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Shipping Offshore Update – June 2024

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Carbon capture – building a new ­value chain from a ­contractual perspective

With its history and extensive experience with CO2 management as an oil and gas nation, Norway is a leading country in building a new CCS value chain in the fight against climate change.


Transportation of CO2 – an emerging market

Following the Paris Agreement, Carbon Capture and Storage (CCS) has emerged as a promising tool to substantially reduce carbon emissions. Whilst CCS’s potential is considerable, it is still a developing industry that needs efficient means of transportation.


Calls on IMO to solve ­legal inconsistencies on ship recycling

BIMCO has, together with the International Chamber of Shipping, Norway, Bangladesh, India and Pakistan, urged the International Maritime Organisation (IMO) to solve possible conflicting requirements between the Hong Kong Convention and the Basel Convention ahead of the entry into force of the Hong Kong Convention on 26 June 2025. The potential conflicts may expose shipowners and others to severe consequences, particularly when recycling ships in the major ship recycling countries in South Asia such as Bangladesh, India and Pakistan – even if the ships and facilities comply with the Hong Kong Convention.


SHIPMAN 2024 – a welcome, gentle revision

Since its original introduction in 1988, the BIMCO standard ship management agreement SHIPMAN (revised in 1998 and 2009) has established itself as the global standard ship management agreement. Adopted on 22 March 2024, the new SHIPMAN 2024 represents a light touch revision of the standard form, incorporating established standalone clauses and new provisions reflecting these developments.


Integrating emissions trading schemes in ship management agreements – BIMCO’s new ETS clause and mandate letter

In advance of the recent inclusion, as from January 2024, of the shipping industry in the European Union Emissions Trading System (EU ETS), BIMCO introduced a new ETS clause tailored specifically for ship management agreements.


BIMCO publishes first standard-form quiet enjoyment letters for ship financing

Charterers are increasingly requesting to receive quiet enjoyment letters (“QELs”) from the mortgagees of chartered vessels. As there has not been any standard format for QELs, owners have often found themselves caught in the middle of protracted negotiations between the charterers and the mortgagees when QELs are requested. To meet the longstanding need for a standard format acceptable to charterers, mortgagees and owners, BIMCO published two standard form QELs on 21 February 2024.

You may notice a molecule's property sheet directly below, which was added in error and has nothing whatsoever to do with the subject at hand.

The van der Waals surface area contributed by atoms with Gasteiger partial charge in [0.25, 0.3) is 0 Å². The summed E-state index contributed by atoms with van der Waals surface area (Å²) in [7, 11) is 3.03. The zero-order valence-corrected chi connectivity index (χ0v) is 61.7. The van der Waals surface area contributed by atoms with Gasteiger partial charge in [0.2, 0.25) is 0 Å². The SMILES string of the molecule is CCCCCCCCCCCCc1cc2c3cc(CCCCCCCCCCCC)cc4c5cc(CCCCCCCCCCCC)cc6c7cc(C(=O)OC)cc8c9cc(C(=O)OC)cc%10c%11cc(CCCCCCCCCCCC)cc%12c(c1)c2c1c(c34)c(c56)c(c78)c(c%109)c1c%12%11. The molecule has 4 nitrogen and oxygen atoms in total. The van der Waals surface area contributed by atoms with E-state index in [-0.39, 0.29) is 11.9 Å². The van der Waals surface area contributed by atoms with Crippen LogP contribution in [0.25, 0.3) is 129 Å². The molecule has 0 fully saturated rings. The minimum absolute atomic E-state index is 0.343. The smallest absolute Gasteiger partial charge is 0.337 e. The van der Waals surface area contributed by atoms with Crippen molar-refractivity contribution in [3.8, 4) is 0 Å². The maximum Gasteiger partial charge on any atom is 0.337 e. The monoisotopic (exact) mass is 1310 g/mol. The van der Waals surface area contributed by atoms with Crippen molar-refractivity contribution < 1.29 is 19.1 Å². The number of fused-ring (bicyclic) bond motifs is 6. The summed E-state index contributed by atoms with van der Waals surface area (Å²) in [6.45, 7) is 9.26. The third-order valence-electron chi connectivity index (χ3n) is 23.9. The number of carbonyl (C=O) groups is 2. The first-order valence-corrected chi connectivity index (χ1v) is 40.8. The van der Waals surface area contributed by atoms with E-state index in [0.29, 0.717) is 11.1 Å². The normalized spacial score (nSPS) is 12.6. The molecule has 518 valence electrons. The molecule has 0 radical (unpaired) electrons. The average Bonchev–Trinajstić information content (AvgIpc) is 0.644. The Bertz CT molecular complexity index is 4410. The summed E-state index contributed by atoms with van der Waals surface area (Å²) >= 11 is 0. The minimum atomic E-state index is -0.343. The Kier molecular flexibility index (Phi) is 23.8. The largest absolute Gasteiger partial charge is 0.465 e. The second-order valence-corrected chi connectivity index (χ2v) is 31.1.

Equipment leasing in the shipbuilding industry – inherent risks and how to mitigate them

In aviation and other sectors, equipment leasing has long been a recognised tool for companies looking to finance expensive items of equipment. Whilst to date equipment leasing has been less visible in the shipping industry, we are now seeing an increased interest in this type of financing from both shipowners and equipment lessors. However, leasing arrangements do include some inherent risks which the parties should seek to mitigate.


“Ever Given” – Court of Appeal upholds that no salvage contract was concluded

The English Court of Appeal has recently rendered judgment in the dispute between salvors and the shipowners as to whether a salvage contract on commercial terms had been made in connection with the re-floating of the “Ever Given” in the Suez Canal in March 2021 (SMIT Salvage & Ors v. Luster Maritime SA & Anr (The Ever Given) [2024] EWCA Civ 260). The judgment illustrates the importance of the parties making clear during negotiations whether they intend to be bound.


The Electronic Trade Documents Act 2023 – the framework we’ve been missing?

The Electronic Trade Documents Act, which came into force in September 2023, enables a “trade document” in electronic form to be used in the same way as its paper equivalent provided that certain criteria are met.


Norway has signed agreement which ensures international cooperation on the operation of autonomous ships

Norway has signed an agreement with the United Kingdom, Belgium, Denmark and the Netherlands to facilitate cooperation on the international operation of autonomous ships. The agreement is particularly aimed at the operation of autonomous ships in the North Sea basin, including ships for inspection and maintenance of existing and future offshore wind installations.


Working conditions at Turkish yards and the Norwegian Transparency Act

Norwegian media has recently published a number of stories on the alleged poor working conditions at Turkish shipyards. Norwegian shipowners contracting with foreign yards must be prepared to provide information on their efforts to ensure decent working conditions pursuant to the Norwegian Transparency Act.


Defence procurements at Norwegian yards – new rules on ownership control

Norway’s new long term defence plan will most likely lead to several new defence contracts. Contractors entering into such contracts may have to comply with additional contractual and regulatory requirements. This includes the Norwegian Security Act, and its recently revised rules on ownership control.


Direct lending coming to Norway

Direct lending has so far been largely absent in the Norwegian market due to regulatory constraints. However, the regulatory landscape is about to change which will present new possibilities for non-bank lending.